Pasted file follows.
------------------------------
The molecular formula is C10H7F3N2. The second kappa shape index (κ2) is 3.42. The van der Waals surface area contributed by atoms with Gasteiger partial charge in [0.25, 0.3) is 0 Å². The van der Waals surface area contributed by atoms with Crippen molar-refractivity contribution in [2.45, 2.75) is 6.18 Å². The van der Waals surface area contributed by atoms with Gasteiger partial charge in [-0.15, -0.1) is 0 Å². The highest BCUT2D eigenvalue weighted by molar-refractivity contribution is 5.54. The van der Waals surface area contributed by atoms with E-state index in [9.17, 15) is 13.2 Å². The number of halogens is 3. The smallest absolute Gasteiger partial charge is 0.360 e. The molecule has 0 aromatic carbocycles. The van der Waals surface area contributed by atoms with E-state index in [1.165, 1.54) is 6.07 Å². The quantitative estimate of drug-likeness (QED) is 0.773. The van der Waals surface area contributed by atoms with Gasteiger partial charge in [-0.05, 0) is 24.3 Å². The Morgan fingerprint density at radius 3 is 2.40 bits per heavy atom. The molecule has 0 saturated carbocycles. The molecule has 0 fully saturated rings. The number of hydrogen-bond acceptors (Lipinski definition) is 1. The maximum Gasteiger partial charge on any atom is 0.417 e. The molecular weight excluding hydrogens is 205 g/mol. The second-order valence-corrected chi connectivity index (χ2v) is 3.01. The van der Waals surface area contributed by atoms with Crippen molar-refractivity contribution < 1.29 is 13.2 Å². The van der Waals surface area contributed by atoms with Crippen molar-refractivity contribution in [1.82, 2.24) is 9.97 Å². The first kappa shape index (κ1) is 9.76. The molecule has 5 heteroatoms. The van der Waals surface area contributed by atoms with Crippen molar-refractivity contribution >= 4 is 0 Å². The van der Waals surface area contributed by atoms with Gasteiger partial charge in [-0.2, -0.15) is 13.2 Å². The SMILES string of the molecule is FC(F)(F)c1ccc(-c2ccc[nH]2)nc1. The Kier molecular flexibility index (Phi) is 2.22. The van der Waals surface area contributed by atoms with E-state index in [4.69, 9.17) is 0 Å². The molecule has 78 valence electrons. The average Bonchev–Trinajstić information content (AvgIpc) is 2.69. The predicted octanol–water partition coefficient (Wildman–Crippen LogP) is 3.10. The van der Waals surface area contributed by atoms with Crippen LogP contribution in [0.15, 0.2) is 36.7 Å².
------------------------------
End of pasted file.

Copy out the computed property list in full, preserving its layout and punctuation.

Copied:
The molecular formula is C10H7F3N2. The second kappa shape index (κ2) is 3.42. The van der Waals surface area contributed by atoms with Gasteiger partial charge in [0.25, 0.3) is 0 Å². The van der Waals surface area contributed by atoms with Crippen molar-refractivity contribution in [2.45, 2.75) is 6.18 Å². The van der Waals surface area contributed by atoms with Gasteiger partial charge in [-0.15, -0.1) is 0 Å². The highest BCUT2D eigenvalue weighted by molar-refractivity contribution is 5.54. The van der Waals surface area contributed by atoms with E-state index in [9.17, 15) is 13.2 Å². The number of halogens is 3. The smallest absolute Gasteiger partial charge is 0.360 e. The molecule has 0 aromatic carbocycles. The van der Waals surface area contributed by atoms with E-state index in [1.165, 1.54) is 6.07 Å². The quantitative estimate of drug-likeness (QED) is 0.773. The van der Waals surface area contributed by atoms with Gasteiger partial charge in [-0.05, 0) is 24.3 Å². The Morgan fingerprint density at radius 3 is 2.40 bits per heavy atom. The molecule has 0 saturated carbocycles. The molecule has 0 fully saturated rings. The number of hydrogen-bond acceptors (Lipinski definition) is 1. The maximum Gasteiger partial charge on any atom is 0.417 e. The molecular weight excluding hydrogens is 205 g/mol. The second-order valence-corrected chi connectivity index (χ2v) is 3.01. The van der Waals surface area contributed by atoms with Crippen molar-refractivity contribution < 1.29 is 13.2 Å². The van der Waals surface area contributed by atoms with Crippen molar-refractivity contribution in [1.82, 2.24) is 9.97 Å². The first kappa shape index (κ1) is 9.76. The molecule has 5 heteroatoms. The van der Waals surface area contributed by atoms with Crippen molar-refractivity contribution >= 4 is 0 Å². The van der Waals surface area contributed by atoms with Gasteiger partial charge in [-0.2, -0.15) is 13.2 Å². The SMILES string of the molecule is FC(F)(F)c1ccc(-c2ccc[nH]2)nc1. The Kier molecular flexibility index (Phi) is 2.22. The van der Waals surface area contributed by atoms with E-state index in [4.69, 9.17) is 0 Å². The molecule has 78 valence electrons. The average Bonchev–Trinajstić information content (AvgIpc) is 2.69. The predicted octanol–water partition coefficient (Wildman–Crippen LogP) is 3.10. The van der Waals surface area contributed by atoms with Crippen LogP contribution in [0.15, 0.2) is 36.7 Å².